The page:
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Will Your Project Create Impact? | Test It in Sixty Minutes or Less

Written by: Bill Sherman on Saturday, 4 May 2013, 2:35 AM

Too often, we think of impact as long-term result–something that requires months (or even years of effort) before it yields any visible results.

These long-term goals can often lead us astray, because we misdirect our efforts on solutions which do not really meet a need or solve a problem.

It’s true that large projects often take a lot of time to yield results. However, you can apply the concepts of micro-impact and very rapid prototyping to determine whether a large project will be worth your time.

  • Micro-Impact: the ability to create observable impact in the present moment; the task must be something you can complete within an hour or less
  • Very-Rapid Prototyping: create and test a hypothesis before you invest significant time into the project

It makes sense to invest a very small amount of time into a project, specifically to determine whether the potential results will be worth a greater investment of time. If the project cannot pass the Very Rapid Prototyping test.

Plan the Prototype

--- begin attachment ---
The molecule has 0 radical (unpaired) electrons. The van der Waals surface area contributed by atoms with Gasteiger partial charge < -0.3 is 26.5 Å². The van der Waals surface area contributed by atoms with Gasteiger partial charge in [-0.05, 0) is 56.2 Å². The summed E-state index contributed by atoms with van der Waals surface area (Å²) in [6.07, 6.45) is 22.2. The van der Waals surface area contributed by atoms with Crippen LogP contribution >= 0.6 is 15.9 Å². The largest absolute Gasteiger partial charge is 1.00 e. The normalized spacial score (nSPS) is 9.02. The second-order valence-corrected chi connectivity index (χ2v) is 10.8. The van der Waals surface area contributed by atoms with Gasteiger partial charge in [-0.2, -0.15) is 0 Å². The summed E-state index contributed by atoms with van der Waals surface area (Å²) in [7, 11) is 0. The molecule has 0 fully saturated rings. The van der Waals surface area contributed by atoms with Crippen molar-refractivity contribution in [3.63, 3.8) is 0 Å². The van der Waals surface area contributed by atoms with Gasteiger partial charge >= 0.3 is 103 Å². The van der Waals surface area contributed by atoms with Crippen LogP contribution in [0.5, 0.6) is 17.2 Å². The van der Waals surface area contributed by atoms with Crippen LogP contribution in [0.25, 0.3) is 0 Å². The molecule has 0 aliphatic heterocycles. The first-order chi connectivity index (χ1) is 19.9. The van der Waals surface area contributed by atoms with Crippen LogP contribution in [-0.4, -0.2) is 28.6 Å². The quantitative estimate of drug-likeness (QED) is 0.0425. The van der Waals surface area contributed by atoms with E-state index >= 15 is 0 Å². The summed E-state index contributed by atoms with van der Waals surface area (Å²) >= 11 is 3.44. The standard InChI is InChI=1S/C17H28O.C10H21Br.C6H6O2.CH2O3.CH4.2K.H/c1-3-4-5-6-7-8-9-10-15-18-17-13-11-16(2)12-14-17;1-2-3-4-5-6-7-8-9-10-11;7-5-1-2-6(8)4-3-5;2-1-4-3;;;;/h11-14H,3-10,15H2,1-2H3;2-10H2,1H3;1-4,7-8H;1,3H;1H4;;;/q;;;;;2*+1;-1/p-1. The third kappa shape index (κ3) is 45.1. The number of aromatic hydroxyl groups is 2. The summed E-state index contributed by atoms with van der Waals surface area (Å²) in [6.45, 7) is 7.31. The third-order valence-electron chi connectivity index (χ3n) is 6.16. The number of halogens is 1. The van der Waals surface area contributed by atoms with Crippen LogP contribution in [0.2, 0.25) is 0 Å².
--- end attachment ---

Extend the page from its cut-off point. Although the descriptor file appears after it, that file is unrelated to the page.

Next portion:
Whether you’re working by yourself or with a team, give yourself just one hour to plan your prototyping project.

  • What might a solution look like?
  • How could we build a prototype in an hour or less?
  • Who would be the greatest critic of your idea?
  • Who can help you evaluate the idea?
  • Who can help make the prototype better?

Create the Prototype

Then, you (and your team) have another hour to create the prototype. Your solution doesn’t have to look beautiful or work perfectly.

At this point, your solution doesn’t even need to work! It just needs to be defined.

What can you create in an hour? A lot, actually:

  • A wireframe sketch for a new appĀ 
  • A process map that solves a business need
  • A quick sketch for a brand identity or a campaign
  • An elevator pitch for a project or new business

The very rapid prototyping process creates an arbitrary constraint. Sure, you could spend a day or a month perfecting your idea. But why invest that much time until you’ve tested the idea.

Very rapid protyping challenges you to make choices and be agile. Your goal will be to move you past analysis paralysis and achieve something that you can share with others (and get their feedback).

Evaluate the Prototype

Once you have a prototype, you need to step back and look at the results critically:

  • What choices seem most effective within the solution?
  • Which choices limit the solution?
  • Did you uncover any constraints which will make this solution difficult to implement?
  • Is this idea worth more of your time? (Would others agree with your assessment)?

Remember that it’s easy to fall in love with a new idea. So, you may even test your idea’s strength by writing its premortem. You may even invite others to help you write the idea’s premortem.

If your rapid prototype passes the premortem test, then you may want to invest more time to develop it.

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